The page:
11 September, 2012

RIFF: "Lessons in Forgetting" (*1/2)

Maya Tideman and Uttara Baokar star in "Lessons in Forgetting"

"Lessons in Forgetting" was the first feature I was able to see upon arriving in Rome. The Indian production's inclusion into the festival should be noted more as evidence to RIFF's international nature and less for the film's quality. Author Anita Nair adapted the screenplay from her own book and grabs your attention pretty quickly. Unfortunately, a messy structure and shallow performances keep "Lessons in Forgetting" from feeling like anything more than an 80's made-for-television film.

Not all of the acting in Unni Vijayan's film is amiss. Adil Hussain, Maya Tideman and Uttara Baokar bring enough to the table in some of the central roles. However, virtually every supporting role seems to have been left in the hands of a cast void of persuasion.

A theme of hit-and-miss can be found throughout most of the film's facets. A lovely, artful opening title sequence beckons for attention, but goes on far too long. Rich Indian wind instruments fill the air in a couple scenes, only to be replaced by a dinky music-box score for the bulk of the film.  Entirely too affected by western commercial aesthetics, any significant texture was removed in the attempt to give the film a Hollywood luster.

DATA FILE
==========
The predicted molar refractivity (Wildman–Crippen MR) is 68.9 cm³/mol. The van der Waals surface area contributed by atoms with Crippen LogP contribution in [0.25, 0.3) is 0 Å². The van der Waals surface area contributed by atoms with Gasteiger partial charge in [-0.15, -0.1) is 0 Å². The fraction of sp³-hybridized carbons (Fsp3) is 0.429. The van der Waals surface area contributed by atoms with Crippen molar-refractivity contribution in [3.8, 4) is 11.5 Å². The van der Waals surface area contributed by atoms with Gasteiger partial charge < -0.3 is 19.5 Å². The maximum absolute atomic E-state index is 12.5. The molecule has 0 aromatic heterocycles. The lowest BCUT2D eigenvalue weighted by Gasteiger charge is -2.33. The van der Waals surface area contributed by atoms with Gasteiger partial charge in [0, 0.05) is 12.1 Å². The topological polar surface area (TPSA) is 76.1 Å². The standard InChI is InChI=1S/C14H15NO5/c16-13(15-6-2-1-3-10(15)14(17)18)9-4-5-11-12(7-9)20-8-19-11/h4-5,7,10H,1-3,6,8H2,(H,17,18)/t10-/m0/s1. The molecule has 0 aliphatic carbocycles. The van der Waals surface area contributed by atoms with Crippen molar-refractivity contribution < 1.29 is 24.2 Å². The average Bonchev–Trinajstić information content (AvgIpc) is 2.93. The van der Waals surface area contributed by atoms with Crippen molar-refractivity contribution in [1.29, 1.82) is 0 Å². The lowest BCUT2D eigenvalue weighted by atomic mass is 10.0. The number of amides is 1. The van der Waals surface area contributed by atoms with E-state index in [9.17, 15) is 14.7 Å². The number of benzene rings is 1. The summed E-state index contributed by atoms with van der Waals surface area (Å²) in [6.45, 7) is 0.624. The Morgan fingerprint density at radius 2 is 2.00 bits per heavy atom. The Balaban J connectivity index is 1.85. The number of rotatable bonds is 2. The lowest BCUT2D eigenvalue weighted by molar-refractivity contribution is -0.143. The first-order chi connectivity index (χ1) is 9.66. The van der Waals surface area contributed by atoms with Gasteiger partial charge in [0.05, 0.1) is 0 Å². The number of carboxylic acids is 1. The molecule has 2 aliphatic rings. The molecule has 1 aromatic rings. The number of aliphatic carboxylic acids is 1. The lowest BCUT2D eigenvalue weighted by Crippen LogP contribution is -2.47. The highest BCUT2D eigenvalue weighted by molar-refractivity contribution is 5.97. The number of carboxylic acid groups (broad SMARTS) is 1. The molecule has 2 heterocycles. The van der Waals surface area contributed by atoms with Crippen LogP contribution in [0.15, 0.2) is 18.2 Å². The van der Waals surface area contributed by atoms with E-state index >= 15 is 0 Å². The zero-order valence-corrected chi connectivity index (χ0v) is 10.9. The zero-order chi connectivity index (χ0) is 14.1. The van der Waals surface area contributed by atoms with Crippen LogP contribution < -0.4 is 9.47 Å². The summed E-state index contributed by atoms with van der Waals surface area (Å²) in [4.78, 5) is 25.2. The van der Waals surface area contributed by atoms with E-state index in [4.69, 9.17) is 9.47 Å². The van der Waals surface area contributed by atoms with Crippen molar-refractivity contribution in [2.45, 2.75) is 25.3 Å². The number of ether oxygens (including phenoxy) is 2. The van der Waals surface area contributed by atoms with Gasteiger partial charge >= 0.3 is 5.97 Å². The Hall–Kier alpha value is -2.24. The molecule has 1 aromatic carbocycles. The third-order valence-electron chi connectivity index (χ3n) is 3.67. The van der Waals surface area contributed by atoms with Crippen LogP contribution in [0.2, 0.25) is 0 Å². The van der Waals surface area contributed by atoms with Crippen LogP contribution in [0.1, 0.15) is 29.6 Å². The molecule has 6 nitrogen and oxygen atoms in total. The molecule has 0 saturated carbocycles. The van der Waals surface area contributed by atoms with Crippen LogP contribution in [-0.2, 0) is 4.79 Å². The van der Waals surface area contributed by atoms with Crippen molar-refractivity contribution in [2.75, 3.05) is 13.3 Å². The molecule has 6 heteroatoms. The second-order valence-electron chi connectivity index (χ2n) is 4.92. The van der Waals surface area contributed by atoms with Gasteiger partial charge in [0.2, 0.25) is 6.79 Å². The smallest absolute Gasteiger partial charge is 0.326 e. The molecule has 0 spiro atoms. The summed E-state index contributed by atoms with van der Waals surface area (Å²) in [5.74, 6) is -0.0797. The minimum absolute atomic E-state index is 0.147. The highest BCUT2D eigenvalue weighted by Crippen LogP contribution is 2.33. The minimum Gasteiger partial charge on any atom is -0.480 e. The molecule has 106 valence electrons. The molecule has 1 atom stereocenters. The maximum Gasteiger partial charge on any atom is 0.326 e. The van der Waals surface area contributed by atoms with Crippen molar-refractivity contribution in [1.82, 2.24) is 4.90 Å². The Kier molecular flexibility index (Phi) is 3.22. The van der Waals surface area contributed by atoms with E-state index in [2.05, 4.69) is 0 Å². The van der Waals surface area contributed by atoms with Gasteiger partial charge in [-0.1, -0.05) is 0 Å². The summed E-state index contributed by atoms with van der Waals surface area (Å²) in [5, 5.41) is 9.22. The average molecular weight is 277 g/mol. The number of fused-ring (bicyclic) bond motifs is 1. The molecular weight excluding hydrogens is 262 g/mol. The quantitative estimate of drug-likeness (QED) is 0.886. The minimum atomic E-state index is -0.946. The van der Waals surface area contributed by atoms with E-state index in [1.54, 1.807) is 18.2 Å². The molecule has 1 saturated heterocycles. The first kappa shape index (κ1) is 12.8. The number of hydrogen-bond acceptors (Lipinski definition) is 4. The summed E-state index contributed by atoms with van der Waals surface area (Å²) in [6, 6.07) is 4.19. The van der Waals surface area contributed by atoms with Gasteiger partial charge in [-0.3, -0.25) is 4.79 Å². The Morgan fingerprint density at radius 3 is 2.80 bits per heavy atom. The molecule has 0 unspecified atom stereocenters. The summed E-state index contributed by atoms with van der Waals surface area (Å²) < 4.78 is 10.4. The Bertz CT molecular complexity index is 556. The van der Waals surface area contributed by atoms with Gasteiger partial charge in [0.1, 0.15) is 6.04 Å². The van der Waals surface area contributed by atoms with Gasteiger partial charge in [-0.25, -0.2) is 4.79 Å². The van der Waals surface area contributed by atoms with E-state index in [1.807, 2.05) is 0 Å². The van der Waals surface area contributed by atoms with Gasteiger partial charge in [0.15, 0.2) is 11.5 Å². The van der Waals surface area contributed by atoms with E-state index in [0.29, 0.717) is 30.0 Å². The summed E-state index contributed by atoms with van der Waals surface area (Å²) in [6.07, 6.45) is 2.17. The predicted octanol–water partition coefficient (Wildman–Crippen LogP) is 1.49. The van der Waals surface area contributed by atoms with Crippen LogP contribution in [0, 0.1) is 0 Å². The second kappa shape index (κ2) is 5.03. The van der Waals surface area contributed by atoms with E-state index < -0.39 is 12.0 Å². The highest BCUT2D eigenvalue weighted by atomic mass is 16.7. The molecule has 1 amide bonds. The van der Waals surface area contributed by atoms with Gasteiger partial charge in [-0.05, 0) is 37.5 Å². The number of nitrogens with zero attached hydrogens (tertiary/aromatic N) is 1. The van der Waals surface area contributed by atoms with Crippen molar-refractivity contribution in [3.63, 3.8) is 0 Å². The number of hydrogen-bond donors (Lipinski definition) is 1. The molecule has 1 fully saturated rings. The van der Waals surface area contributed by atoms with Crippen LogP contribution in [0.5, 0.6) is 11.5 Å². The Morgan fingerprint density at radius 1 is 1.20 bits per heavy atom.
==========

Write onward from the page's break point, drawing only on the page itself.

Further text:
By the time some decent suspense is built, the mystery investigation has played out too disjointedly. Conviction is forced into a corner by far too much subplot, making it feel as if you have just tuned in when you've already been watching for well over an hour. When we finally have some answers, there is no satisfaction to be found. The heartbreaking 'resolution' is partially responsible for this; but even a happier ending would be of no use, after being left out in the cold for so long.

An interesting premise is left stranded by a mostly careless cast and a muddled inquiry into the reasons why the audience is supposed to care.

1.5 out of 5 stars.

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